According to FOX-TV Chicago, Meeks made these comments while discussing his education policy during a forum radio:
"I think that the word 'minority,' from our standpoint, should mean African-American," Meeks said, according to FOX-TV, a conservative news station known for its political bent.
"I don't think women, Asians and Hispanics should be able to use that title. That's why our numbers cannot improve, because we use women, Asians and Hispanics, who are not people of color, who are not people who have been discriminated against. We fought for these laws based on discrimination. Now, groups that have not been discriminated against are the chief beneficiaries."
The comments caused a firestorm of controversy among other elected officials, conservatives, voters and business leaders, who asked Sen. Meeks to clarify what appears to be reverse discrimination and sexist statements about women, Hispanic and Asian business-owners not deserving the benefits of affirmative action.
Now Meeks says his comments were taken out of context and is trying to distance himself from the remarks. In a statement released late Thursday, Bryan Zises, director of Sen. Meeks's campaign, said:
"Senator Meeks strongly believes all minority and women-owned businesses deserve their fair share of City contract opportunities.
"But there's no pretending that Chicago has a history of systemic corruption in its minority and women-owned business program and that African-American owned businesses are the most underrepresented among city contractors. Lucrative contracts have repeatedly gone to companies disguised as minority- or women-owned, resulting in multiple investigations, firings and imprisonment on this issue."
Indeed, Chicago has a long history of political corruption, but Sen. Meeks has a history of foot-in-mouth statements that could very well jeopardize his candidacy in a city that has a history of deep-seated racial politics.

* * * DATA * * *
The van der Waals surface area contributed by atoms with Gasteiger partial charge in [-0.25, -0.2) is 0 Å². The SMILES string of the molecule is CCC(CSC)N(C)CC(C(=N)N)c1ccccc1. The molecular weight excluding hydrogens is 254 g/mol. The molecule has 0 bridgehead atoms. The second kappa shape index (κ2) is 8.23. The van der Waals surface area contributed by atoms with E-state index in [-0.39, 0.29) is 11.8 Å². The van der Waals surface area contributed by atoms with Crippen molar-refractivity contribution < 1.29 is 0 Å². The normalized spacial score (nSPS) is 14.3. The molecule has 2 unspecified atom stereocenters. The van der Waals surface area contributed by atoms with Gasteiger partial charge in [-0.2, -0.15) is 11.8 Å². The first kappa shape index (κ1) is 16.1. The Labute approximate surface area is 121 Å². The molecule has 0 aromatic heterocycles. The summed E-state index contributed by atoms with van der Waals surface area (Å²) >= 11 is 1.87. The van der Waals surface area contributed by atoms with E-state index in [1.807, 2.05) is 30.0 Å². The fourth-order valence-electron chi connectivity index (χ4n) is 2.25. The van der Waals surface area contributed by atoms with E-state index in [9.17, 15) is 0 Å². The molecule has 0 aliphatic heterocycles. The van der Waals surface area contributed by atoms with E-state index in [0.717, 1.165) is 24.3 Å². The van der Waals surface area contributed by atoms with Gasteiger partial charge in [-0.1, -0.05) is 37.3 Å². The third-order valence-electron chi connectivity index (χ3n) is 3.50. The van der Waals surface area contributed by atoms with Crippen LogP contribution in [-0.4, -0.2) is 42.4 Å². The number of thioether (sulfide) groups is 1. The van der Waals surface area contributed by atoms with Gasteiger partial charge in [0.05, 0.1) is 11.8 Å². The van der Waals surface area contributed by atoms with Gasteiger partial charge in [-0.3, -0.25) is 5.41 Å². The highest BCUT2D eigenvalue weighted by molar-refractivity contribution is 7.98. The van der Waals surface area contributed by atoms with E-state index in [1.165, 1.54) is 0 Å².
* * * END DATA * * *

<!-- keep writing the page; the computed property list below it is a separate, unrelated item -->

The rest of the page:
Several years ago, Meeks reportedly likened Mayor Richard M. Daley to a "slave master'' and called some elected officials "house n*ggers who are gonna fight you to protect that white man.''
For another example of Chicago's racial politics, one need look no further than the tumultuous election of the city's first black mayor, Harold Washington, in 1983. Washington battled through the rough and tumble ranks of the notoriously corrupt white Democratic machine politics that still exist today. Washington was not unscathed and the battle to fill his seat after his untimely death in 1987 created a lasting schism among black politicians.
So in an already racially tenuous environment in the city and across the nation, any seemingly disparaging comments about any group could sound the death knell for a public official running for office. In Chicago, blacks make up 33 percent of the 1.3-million likely voters, while whites make up 36 percent of the electorate, according to Labels & Lists, a voter-data agency.
Sen. Meeks is also a member of a crowded field of candidates running to replace retiring Mayor Daley on Feb. 22, including Rahm Emanuel, U.S. Rep. Danny Davis, former U.S. Sen. Carol Mosley Braun, City Clerk Miguel Del Valle and Gery Chico, a former Daley staffer.
Not to mention that the black vote is already splintered among three candidates, including himself, Braun and Davis.
Still, his camp is looking to the future:
"As mayor, he would put an end to the corruption and lack of accountability that has been allowed to go unchecked," Zises said in the statement.
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